But even in the Google case, they have an incredible ability to manage the suspicion of everybody inside their environment with all sorts of proprietary technology. Yet, they have all of the perimeter defense to stop people from getting in. So the zero trust zone isn’t replacing the old paradigm. It sits inside the old paradigm. And I guess that’s what I see as in some ways redundant or silly part of zero trust is having zero trust but we’re going to still create the zone of trust. It would be one thing if vendors were saying, “Hey, you don’t need all that. We’ve done such a good with zero trust, you no longer need perimeter security.” But nobody is saying that.
Well I think that the historical notion of the perimeter is again different. I had a view years ago, from literally the early 2000s, that people are the perimeter. And people are the perimeter for a few reasons. They are where computing is happening. We’ve moved personal computing to a laptop to my Fitbit to my phone, to all those wearables. So it’s with me, it’s computing and communicating all the time but people are also the perimeter because they’re the decision makers. They’re the ones that have made lousy risk decisions in some cases, that have allowed the risk cycle to occur and people are also the creators of technology, who’ve created technology with vulnerabilities. And so I think we have to think about the entire notion of trust and the notion of the perimeter in different ways than we’ve historically done.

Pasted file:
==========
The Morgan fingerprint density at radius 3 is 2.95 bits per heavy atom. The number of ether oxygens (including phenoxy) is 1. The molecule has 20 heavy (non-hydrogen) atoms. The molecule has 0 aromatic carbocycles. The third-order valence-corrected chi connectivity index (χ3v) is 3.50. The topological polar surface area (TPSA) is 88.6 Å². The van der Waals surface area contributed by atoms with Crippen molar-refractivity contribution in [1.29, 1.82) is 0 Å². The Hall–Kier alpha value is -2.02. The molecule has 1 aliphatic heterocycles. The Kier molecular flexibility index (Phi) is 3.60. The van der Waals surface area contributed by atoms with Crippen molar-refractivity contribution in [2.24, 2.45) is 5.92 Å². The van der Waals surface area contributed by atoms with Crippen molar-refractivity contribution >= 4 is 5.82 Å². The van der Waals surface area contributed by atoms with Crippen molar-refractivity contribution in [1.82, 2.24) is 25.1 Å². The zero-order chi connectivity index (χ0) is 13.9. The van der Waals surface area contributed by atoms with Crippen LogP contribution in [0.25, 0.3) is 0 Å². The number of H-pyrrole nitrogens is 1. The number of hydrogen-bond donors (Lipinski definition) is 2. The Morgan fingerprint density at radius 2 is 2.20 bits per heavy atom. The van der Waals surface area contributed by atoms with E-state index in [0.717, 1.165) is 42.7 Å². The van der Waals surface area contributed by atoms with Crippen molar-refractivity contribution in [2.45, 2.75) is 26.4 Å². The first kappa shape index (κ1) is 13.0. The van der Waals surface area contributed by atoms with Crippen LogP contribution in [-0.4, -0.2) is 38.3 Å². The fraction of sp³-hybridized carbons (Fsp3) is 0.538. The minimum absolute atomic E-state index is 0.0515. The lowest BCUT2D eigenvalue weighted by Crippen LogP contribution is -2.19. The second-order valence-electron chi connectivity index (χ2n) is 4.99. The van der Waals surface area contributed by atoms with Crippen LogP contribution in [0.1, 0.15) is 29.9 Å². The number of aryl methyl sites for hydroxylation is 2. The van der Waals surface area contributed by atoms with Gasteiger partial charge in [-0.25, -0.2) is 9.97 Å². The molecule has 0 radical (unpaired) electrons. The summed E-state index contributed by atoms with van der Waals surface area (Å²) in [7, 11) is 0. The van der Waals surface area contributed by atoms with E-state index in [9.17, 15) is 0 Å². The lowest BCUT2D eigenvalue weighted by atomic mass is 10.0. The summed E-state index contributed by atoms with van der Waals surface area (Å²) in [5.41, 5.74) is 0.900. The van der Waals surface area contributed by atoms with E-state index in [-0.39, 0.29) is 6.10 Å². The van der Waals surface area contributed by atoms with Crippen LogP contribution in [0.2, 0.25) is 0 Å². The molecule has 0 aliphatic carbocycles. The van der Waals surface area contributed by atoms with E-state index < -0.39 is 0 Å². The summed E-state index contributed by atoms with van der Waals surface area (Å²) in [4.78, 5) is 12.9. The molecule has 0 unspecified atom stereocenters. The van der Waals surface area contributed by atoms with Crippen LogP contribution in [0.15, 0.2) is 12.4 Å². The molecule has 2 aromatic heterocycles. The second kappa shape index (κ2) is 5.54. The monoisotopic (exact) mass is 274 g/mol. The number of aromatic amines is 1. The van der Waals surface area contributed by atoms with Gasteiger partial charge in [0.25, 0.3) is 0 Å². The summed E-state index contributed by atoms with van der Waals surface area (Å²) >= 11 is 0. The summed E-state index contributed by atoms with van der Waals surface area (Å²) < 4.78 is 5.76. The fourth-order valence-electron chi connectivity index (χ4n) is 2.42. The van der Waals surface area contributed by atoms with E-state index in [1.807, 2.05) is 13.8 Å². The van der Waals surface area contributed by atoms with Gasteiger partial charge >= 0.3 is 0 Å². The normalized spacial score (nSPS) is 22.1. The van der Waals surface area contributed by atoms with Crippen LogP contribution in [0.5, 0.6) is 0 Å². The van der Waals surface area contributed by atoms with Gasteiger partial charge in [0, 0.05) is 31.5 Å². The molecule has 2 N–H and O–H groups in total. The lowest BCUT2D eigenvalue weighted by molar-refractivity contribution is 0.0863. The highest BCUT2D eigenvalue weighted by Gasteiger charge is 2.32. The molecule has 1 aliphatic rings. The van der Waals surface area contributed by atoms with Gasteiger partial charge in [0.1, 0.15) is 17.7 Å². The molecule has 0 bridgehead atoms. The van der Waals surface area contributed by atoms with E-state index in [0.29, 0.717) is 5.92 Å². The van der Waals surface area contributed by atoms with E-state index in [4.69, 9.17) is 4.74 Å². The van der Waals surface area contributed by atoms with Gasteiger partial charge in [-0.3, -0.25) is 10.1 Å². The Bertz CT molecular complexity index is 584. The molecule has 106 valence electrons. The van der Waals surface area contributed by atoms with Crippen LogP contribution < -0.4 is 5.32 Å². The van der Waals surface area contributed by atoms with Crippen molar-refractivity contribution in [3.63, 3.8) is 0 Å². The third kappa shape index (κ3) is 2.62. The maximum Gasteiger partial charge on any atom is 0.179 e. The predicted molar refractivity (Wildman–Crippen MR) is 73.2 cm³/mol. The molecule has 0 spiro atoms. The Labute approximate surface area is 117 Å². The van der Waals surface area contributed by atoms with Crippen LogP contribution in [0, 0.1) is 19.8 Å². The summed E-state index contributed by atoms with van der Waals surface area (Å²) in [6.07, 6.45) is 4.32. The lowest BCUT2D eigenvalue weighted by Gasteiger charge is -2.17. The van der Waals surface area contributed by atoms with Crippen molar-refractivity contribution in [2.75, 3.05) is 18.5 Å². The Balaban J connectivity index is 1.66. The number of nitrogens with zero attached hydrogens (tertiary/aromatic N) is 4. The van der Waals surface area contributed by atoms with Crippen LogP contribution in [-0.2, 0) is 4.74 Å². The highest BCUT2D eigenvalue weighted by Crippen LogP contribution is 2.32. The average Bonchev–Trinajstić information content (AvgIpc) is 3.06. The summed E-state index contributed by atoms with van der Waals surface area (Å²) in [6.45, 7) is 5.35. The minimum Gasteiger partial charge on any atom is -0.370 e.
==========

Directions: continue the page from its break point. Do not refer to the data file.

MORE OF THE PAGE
Our thinking of a zero trust world is way ahead of the implementation of the zero trust technology that we have right now. That’s the point I’m trying to make. Have any of your customers turned off their firewalls?
In some cases they have on their client-based firewall. Their network firewall, they’ll need to have some level of a perimeter there. But client firewalls, we’ve had some that have done that. It’s replacing host intrusion prevention which doesn’t really prevent stuff. It’s replacing traditional antivirus. I’ve actually had customers and friends and peers that have shut off and de-scoped DLP solutions. Because when I ask them why they bought DLP, they had said to prevent intellectual property from being ex-filled by the bad guys. And I say, if they can get past the signature based antivirus, if they can get past your intrusion detection systems, what makes you think they’re not going to get passed signature based DLP?